Peru vs. US Infant Mortality Rate Graph CultreGrams WorldEdition

Peru vs. US literacy rate

Peru vs. US Literacy Rate Graph CultureGrams WorldEdition

Peru vs. US life expectancy

Peru vs. US Life Expectancy Graph CultureGrams WorldEdition

These graphs compare Peru to the U.S. These rates are lower in all regards, discluding their high population. A possible factor affecting this would be due to the fact that the US has significantly larger land mass than Peru. In addition, although Peru produces large amounts of precious minerals in foreign trade, immigration and birth rates typically grow much higher. Looking at the literacy rate and the life expectancy, Peru isn't lagging very far behind the U.S. This demonstrates  that Peru's poverty rank may not be as low due to the fact that the Peruvian government can afford to educate their country. The major concern is their infant mortality rate. Reviewing the graph, it is clearly much higher than the United States'. The question that should be investigated is why Peru's life expectancy rate is very similar to the U.S.'s even though their overall poplation numbers are far less. Therefore, although pediatric care may not be as refined in Peru as it is in the United States, healthcare and other respects must be well organized and specialized to the needs of Peruvian adults suffering from sickness. Overall, the only thing that the revolution did to affect these levels is the time period of when it occurred. If  the revolution had occurred earlier, these rates may have been higher due to a greater amout of time to improve them. However, it may be time for these results to change for the better. At this point, Peru seems to be in an a generally stable state. [[3]]

Demographics[4]Edit

Nationality: Peruvian.
Ethnic groups: Indigenous (45%), mixed background ("mestizo") (37%), European (15%), African, Japanese, Chinese, and other (3%).
Population (2008): 28.7 million. Approximately 30% of the population lives in the Lima/Callao metropolitan area.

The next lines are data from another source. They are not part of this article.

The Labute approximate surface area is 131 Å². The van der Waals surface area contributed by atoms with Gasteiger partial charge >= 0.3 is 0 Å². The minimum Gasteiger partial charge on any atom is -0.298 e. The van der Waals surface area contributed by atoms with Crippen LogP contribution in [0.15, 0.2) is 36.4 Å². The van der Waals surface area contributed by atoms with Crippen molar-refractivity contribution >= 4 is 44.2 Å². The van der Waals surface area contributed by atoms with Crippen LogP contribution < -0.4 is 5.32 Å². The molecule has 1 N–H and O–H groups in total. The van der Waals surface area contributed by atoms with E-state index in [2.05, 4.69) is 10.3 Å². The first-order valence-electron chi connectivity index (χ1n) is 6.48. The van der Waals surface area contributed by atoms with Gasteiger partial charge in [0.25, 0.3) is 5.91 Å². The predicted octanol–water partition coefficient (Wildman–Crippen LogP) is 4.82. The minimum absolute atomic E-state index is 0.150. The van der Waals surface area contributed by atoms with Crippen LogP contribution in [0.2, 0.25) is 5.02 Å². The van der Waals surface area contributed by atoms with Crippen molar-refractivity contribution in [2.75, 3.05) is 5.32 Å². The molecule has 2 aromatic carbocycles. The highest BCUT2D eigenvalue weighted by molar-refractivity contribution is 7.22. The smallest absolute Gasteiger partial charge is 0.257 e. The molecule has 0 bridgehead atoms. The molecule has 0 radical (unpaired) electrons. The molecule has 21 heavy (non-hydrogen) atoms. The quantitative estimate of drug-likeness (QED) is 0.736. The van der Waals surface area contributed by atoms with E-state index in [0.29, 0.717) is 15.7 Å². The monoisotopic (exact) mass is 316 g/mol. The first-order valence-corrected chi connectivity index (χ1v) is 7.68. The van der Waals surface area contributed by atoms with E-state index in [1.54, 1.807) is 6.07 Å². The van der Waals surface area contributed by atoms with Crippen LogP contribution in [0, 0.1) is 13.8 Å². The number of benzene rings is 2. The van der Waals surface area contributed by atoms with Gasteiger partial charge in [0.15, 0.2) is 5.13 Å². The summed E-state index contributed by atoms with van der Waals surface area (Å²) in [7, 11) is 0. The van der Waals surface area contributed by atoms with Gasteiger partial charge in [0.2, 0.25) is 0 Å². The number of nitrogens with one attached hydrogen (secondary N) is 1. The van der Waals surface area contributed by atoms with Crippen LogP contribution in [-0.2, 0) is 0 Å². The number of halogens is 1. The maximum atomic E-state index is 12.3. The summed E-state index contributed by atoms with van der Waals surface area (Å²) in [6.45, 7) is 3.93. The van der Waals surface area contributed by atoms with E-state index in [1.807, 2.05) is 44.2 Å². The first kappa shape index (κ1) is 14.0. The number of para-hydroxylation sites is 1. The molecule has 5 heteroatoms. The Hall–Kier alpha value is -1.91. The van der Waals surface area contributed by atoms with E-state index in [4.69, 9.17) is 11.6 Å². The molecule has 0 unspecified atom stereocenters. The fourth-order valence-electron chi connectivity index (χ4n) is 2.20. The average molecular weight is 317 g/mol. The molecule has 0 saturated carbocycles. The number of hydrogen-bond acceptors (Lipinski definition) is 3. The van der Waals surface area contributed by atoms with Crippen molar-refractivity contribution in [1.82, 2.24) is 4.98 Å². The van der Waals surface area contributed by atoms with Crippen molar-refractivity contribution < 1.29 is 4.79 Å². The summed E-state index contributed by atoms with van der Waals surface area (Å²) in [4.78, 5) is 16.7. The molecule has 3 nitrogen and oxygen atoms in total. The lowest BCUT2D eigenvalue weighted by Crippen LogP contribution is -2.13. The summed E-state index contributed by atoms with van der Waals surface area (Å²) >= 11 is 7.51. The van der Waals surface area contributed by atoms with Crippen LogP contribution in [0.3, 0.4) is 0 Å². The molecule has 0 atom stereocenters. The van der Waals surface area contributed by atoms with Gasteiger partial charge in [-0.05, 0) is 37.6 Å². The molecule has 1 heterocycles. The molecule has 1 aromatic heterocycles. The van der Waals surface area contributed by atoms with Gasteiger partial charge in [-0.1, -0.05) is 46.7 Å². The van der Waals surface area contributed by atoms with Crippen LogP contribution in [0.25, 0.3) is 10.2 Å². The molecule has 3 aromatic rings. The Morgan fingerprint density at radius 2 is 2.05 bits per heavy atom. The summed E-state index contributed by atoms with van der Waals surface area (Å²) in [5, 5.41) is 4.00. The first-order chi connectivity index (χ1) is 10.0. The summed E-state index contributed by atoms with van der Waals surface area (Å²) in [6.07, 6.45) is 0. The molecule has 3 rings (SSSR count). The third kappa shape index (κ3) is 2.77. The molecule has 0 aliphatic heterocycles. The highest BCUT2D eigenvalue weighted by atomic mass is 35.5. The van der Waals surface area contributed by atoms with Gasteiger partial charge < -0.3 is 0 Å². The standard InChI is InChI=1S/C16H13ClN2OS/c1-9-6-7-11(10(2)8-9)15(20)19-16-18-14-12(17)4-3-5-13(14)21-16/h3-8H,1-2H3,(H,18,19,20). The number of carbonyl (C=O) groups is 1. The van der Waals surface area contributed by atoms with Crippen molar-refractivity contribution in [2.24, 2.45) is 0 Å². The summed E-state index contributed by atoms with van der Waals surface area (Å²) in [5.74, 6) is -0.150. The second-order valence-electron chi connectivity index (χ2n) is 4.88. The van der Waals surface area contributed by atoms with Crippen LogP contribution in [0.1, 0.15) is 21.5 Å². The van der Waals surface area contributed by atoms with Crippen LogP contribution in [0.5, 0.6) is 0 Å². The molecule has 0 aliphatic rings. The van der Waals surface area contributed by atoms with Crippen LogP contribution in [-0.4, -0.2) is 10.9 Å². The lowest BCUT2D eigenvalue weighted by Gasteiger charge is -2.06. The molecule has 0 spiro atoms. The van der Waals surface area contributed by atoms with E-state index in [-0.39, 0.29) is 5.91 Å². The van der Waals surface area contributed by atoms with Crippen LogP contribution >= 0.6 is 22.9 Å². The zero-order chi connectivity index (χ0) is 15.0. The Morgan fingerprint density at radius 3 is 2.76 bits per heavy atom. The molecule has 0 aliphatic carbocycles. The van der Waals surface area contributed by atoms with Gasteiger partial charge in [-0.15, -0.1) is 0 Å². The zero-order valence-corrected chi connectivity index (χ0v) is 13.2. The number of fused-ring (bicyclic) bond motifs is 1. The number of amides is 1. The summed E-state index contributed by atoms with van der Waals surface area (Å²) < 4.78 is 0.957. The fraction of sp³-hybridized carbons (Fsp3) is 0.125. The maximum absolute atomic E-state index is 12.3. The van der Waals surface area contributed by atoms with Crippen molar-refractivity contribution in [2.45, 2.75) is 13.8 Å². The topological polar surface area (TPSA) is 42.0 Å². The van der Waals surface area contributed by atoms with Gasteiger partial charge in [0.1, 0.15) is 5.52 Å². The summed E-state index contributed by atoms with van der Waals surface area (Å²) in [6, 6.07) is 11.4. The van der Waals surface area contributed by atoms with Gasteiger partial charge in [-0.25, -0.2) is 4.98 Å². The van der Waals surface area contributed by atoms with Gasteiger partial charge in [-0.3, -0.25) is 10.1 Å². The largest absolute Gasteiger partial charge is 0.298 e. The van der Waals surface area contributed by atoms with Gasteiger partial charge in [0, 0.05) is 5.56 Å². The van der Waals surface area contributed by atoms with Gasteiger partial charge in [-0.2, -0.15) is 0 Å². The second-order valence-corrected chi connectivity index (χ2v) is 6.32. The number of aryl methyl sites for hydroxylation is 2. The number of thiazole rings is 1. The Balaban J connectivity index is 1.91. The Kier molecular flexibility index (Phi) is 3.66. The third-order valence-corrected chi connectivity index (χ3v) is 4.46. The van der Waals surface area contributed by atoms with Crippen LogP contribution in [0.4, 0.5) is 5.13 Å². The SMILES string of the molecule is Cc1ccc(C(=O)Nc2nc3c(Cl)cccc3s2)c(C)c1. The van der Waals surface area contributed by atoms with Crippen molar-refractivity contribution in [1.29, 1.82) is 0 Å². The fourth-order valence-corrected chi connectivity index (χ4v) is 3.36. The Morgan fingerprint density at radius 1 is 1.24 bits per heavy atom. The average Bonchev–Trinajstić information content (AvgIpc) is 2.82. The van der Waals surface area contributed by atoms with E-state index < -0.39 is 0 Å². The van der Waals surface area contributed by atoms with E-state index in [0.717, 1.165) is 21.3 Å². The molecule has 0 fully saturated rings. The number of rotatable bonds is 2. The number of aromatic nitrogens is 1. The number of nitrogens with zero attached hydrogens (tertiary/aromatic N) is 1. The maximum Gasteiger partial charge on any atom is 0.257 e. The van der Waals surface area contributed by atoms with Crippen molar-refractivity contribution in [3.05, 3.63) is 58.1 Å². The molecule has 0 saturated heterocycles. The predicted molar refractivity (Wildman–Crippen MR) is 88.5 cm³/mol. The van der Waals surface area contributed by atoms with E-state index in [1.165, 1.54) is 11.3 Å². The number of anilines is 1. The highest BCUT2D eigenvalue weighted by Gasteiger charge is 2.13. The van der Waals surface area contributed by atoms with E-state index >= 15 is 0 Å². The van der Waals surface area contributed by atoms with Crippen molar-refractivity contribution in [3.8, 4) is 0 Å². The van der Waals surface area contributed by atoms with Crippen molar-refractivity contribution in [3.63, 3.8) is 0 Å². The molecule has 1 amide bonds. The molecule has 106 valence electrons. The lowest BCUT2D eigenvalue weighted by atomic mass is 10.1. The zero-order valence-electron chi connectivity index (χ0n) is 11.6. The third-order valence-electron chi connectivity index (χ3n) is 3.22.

Annual population growth rate (2007): 1.6%.
Religions: Roman Catholic (81%), other (10%).
Languages: Spanish is the principal language. Quechua, Aymara and other indigenous languages also have official status.
Health: Infant mortality rate (2006)--29.96/1,000. Life expectancy (2007)--68.33 years male; 72.04 years female.
Unemployment in Lima (2008): 8.4%; underemployment (2008): 49.7%.

Current Events Edit

Spies Arrested

Over the past few years there have been tensions between Chile and Peru. These tensions reached a high as two Chilean military officers were arrested and accused of being spies. They were suspected of bribing a Peruvian officer for national secrets. However, Chilean foreign minister denies Chile's involvment in this espionage. The Peruvian officer was arrested and charged with spying as he had been working in the Peruvian embassy in 2003. [5]

Peru Battles Through Drug Trade [6]

Currently in Peru, the government is having a difficult time dealing with the production and trafficking of cocaine. Originally, Colombia was Latin America's number one producer of cocaine. However, with recent help from Bogota, Colombia has stepped down and put Peru into the number one position. Government officials are worried because some politicians have already turned to cocaine to help find answers to money problems. One Congress advisor was discovered of 140 kilos of cocaine in this past week, causing another worry that the drug traffickers have been "financing politicians, who in turn return favors." Another worry is that, money laundering and violence have been a result of the drug trafficking.